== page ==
When you sidle up to your sweetie for a smooch beneath the mistletoe this year, try not to think too much about the provenance of the plant's name. It's hardly the most romantic thing.

The name mistletoe comes from the Old English mistletan (mistel, "mistletoe" or sometimes "basil" + tan, "twig"). Its history before that is unclear, but some etymologists trace the mistel to the German mist or "dung," in which case we're kissing underneath something like the "dung on a twig." This is plausible, given the way the plant is dispersed: Birds eat the plant's berries, but don't digest the seeds. When they drop some little birdy turdies later on, some of the lucky seeds hit a suitable tree branch on the way down to Earth and stick around long enough to grow into something.

Mistletoe is not just one plant, but some 1000-plus loosely related species from all over the world. Many of these are what are called hemi-parasites. The plants have green leaves and perform photosynthesis, but also pilfer some nutrients from a host organism. Once a seed has gone from bird poop to branch and germinated, the mistletoe sends its roots down into the tree's wood to steal some of its water and nutrients. The mistletoe grows on the free food into a thick tangle of stems that Europeans often referred to as "witches’ brooms" and that the Navajo called "baskets on high."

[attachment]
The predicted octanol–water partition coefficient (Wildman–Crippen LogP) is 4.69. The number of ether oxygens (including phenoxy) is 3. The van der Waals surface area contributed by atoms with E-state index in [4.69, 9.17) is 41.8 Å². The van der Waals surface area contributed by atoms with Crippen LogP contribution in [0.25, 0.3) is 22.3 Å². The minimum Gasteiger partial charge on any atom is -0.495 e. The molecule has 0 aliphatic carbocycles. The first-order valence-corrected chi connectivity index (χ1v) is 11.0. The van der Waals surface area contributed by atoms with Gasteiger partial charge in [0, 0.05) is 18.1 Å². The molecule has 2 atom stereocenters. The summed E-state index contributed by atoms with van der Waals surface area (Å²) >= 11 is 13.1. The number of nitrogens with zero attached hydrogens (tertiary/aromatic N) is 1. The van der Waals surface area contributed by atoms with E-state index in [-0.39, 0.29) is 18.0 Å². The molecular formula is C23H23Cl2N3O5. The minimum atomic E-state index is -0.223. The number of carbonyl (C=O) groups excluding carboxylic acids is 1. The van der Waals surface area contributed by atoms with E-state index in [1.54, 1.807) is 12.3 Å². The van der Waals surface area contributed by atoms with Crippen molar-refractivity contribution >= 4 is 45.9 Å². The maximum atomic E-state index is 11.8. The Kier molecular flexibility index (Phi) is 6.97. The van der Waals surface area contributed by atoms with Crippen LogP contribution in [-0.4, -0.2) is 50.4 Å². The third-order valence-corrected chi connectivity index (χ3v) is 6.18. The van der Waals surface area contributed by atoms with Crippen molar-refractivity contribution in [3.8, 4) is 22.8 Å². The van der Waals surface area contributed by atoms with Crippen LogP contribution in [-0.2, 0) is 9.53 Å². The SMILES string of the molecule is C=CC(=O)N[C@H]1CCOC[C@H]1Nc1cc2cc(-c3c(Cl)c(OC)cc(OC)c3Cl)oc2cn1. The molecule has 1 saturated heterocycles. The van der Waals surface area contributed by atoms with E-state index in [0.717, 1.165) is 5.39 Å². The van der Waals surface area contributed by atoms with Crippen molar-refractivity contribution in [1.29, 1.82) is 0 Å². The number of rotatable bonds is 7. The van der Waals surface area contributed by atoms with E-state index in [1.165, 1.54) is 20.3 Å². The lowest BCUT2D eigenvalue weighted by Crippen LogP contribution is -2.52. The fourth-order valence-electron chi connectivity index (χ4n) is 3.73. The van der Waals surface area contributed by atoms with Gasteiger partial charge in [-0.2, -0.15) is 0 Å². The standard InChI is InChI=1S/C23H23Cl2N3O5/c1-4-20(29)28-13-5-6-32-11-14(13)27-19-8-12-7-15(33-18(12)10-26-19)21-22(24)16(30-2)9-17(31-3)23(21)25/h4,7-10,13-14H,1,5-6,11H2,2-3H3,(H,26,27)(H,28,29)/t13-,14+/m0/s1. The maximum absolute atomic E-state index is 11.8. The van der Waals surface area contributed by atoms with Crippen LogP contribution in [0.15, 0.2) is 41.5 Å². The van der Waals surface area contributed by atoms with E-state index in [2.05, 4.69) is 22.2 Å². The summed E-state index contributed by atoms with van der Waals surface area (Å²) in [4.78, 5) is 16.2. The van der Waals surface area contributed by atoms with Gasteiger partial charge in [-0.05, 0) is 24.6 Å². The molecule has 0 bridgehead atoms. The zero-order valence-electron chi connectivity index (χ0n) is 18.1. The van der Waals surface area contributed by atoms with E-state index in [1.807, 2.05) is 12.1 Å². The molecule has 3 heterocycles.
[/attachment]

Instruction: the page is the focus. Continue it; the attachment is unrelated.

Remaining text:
These "baskets" are pretty important to a lot of animals. Birds and bugs feed on the berries and build nests in the stems. Tangles of mistletoe are especially popular as nesting sites for owls, hawks and other raptors. In the winter, when fresh foliage is scarce, elk, deer, moose and even domestic cattle will turn to mistletoe leaves and berries as a high-protein snack. It's not something you'd want to munch on while you wait for the Christmas goose to finish cooking, though—mistletoe is mildly toxic to humans.

This isn't to say we haven't had some use for it over the years. The ancient Druids believed oak trees to be sacred, and accepted any mistletoe that grew on oaks as gifts from the heavens. They would harvest the plant from the trees and decorate their homes with it for the winter solstice. The Druids probably didn't kiss under their mistletoe, though, and no one seems to really know where or how that tradition began. It's been variously attributed to the Greeks, the Norse, the Romans, and the Babylonians.